It is 140 years this term since Somerville Hall opened its doors, with twelve students.
In a University as old as this one, 140 years is a relatively short time. But consider what progress women have made in that time. The battle for women’s suffrage in Britain was finally won through two Acts of Parliament in 1918 and 1928. It was not until 1919 that women were allowed to enter most professions. It was not until 1920 that women were allowed to matriculate at Oxford.
From Eleanor Rathbone (1893, Lit. Hum.), that bold campaigner for women’s suffrage, to Dorothy Hodgkin (1928, Chemistry), the first British woman to win a Nobel Prize for science, to Margaret Thatcher (1943, Chemistry) and Indira Gandhi (1937, Modern History), with their amazing firsts for women, the story of this College is intertwined with women’s history.
We have been part of that transformation which has seen women’s destinies change from their husbands’ helpers and homemakers to actors in their own right.
But there is more to do. The gender pay gap and the MeToo movement give us a few indications of the serious challenges we still face. And the UN’s Sustainable Development Goal 5 – achieving gender equality – remains a distant prospect in many parts of the world, and it is really fundamental that we achieve that.
The question we must ask ourselves now is this: where do we go in the next 140 years? What kind of Somerville does the world need now, and how can we play our part in achieving that? How can we build on our tradition of excellence and inclusivity?
By 2023, this University aspires to have a quarter of all students come from disadvantaged backgrounds and we will be playing a full part in university-wide access initiatives and will be maintaining our own efforts as a College to ensure we attract the best candidates from every walk of life.
It is, of course, totally unacceptable that, in 2019, some students still experience discrimination and imposter syndrome simply because of their race. While we always keep inclusion in the conversation here, actions speak louder than words. We are thrilled that Raj Tulsiani, the CEO of Green Park, has partnered with us and the History Faculty to create a new scholarship for a BAME postgraduate History student at the College, with the first scholar starting in October 2020.
And we are determined to act on climate change. Professor Renier Van Der Hoorn has agreed to be our Governing Body climate change champion and he will lead our efforts to make this a greener College. He will convene a working group made up of academic and non-academic staff and students.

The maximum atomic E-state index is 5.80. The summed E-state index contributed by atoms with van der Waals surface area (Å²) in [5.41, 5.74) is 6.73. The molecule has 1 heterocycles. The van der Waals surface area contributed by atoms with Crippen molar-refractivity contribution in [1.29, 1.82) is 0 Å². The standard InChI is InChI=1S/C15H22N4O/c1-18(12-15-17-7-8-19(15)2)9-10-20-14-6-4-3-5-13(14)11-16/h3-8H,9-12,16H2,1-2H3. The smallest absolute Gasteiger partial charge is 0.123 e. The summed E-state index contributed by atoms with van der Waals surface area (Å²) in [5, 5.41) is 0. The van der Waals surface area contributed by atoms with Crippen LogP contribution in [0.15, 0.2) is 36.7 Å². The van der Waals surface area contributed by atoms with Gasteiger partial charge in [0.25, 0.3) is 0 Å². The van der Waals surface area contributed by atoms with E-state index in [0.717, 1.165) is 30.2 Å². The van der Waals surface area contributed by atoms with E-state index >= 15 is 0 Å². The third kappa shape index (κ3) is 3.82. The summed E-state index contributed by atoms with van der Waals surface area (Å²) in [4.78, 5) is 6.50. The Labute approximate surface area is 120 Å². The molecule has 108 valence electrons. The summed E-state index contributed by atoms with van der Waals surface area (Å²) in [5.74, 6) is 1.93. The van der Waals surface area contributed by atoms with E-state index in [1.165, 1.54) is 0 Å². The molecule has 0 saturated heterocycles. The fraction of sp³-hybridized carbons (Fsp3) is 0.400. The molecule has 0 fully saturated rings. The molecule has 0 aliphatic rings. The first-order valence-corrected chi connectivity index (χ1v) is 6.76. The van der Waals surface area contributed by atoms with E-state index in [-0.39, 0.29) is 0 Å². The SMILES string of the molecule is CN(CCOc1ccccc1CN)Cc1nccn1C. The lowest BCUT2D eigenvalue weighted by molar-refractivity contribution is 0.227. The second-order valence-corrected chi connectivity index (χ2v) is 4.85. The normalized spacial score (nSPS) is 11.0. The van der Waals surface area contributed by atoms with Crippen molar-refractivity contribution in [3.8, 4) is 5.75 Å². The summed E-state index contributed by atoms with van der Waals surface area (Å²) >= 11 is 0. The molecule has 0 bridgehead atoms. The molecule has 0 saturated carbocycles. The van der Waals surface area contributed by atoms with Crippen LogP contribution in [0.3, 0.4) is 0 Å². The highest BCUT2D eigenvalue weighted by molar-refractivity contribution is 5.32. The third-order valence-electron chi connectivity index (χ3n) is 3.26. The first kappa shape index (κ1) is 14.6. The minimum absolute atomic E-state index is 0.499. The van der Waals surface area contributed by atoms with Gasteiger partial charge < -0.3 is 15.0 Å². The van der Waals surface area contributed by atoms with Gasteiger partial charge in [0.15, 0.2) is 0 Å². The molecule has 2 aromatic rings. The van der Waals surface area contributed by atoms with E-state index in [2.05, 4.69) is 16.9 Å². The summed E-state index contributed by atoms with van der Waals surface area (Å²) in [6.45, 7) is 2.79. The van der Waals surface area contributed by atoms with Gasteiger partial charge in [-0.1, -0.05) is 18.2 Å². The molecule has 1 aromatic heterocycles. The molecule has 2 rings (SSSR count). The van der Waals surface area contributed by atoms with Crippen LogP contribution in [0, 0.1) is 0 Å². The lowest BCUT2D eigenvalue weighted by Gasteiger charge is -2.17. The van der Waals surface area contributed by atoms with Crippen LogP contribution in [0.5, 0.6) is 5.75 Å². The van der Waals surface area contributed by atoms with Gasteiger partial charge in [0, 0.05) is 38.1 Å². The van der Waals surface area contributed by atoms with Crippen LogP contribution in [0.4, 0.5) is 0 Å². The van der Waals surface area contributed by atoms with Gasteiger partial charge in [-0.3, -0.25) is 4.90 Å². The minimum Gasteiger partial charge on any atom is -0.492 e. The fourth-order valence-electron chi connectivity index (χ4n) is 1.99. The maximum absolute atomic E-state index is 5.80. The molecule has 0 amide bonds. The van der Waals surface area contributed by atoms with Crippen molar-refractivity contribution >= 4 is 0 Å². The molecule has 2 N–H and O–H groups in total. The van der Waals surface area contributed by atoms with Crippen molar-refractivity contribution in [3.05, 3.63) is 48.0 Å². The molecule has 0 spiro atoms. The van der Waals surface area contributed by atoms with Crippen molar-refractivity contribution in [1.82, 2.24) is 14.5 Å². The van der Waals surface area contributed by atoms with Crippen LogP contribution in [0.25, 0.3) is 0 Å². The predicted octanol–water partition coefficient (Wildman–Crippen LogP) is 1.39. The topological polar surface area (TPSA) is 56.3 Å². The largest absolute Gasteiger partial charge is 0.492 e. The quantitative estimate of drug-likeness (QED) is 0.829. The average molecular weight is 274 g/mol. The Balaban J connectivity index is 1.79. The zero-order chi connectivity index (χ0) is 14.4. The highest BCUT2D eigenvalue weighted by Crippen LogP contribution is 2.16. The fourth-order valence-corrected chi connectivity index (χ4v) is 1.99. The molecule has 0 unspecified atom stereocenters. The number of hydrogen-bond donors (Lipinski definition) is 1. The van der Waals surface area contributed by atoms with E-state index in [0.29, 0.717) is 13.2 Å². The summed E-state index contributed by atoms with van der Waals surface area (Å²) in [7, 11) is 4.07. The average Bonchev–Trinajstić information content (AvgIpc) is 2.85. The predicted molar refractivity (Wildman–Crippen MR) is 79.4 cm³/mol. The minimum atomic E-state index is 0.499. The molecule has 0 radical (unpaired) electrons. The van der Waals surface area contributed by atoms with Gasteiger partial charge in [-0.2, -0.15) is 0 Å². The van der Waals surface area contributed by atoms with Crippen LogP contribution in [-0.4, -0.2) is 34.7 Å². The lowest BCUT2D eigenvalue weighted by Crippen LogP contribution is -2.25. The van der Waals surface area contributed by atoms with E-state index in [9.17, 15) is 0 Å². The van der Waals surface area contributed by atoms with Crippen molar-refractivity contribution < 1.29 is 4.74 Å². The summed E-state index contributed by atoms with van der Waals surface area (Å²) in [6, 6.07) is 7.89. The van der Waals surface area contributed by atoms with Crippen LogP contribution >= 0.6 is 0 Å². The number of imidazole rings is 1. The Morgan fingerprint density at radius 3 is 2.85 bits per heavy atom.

An environmental audit will identify ways in which we can be more sustainable and reduce our carbon emissions. We are also adopting a sustainable food policy.
Above all else, we make our contribution to society through the work of our academics. So in the coming months and years, we plan to enhance support for our academic staff, making sure we continue to attract and retain the very best minds.
We will also take action to ensure that we are a responsible employer for all of our staff, with ongoing reviews of work practices to ensure that we have the appropriate resources available as well as identifying and acting on concerns.
The theme of the next few years will be building resilience. We want to make our students resilient so that they can thrive in an ever changing world, while providing them with an extraordinary education.
We ourselves must be resilient as an institution, meeting the challenges of climate change and safeguarding our tutorial system at a time of intense financial pressure. We must adapt to the needs of the 21st century, while not jettisoning the ethos and values that make Somerville unique.
Inclusion, diversity, radical reform, the courage to make a difference – these are all part of Somerville’s inheritance. We are the college of Cornelia Sorabji, Eleanor Rathbone, Vera Brittain, Dorothy Hodgkin and Margaret Thatcher.
And we are the College of many more women and men who have changed the world – in big and small ways, not just by leading countries or advancing science, but by providing leadership and advancement within their communities or families.
I hope – no, I expect – that in another 140 years, my successor will be writing to you and will have many more names to add to the roll-call of Somervillians who have left the world a better place than they found it.
So: here’s to another 140 years of achievement, and here’s to Somerville. Happy Birthday!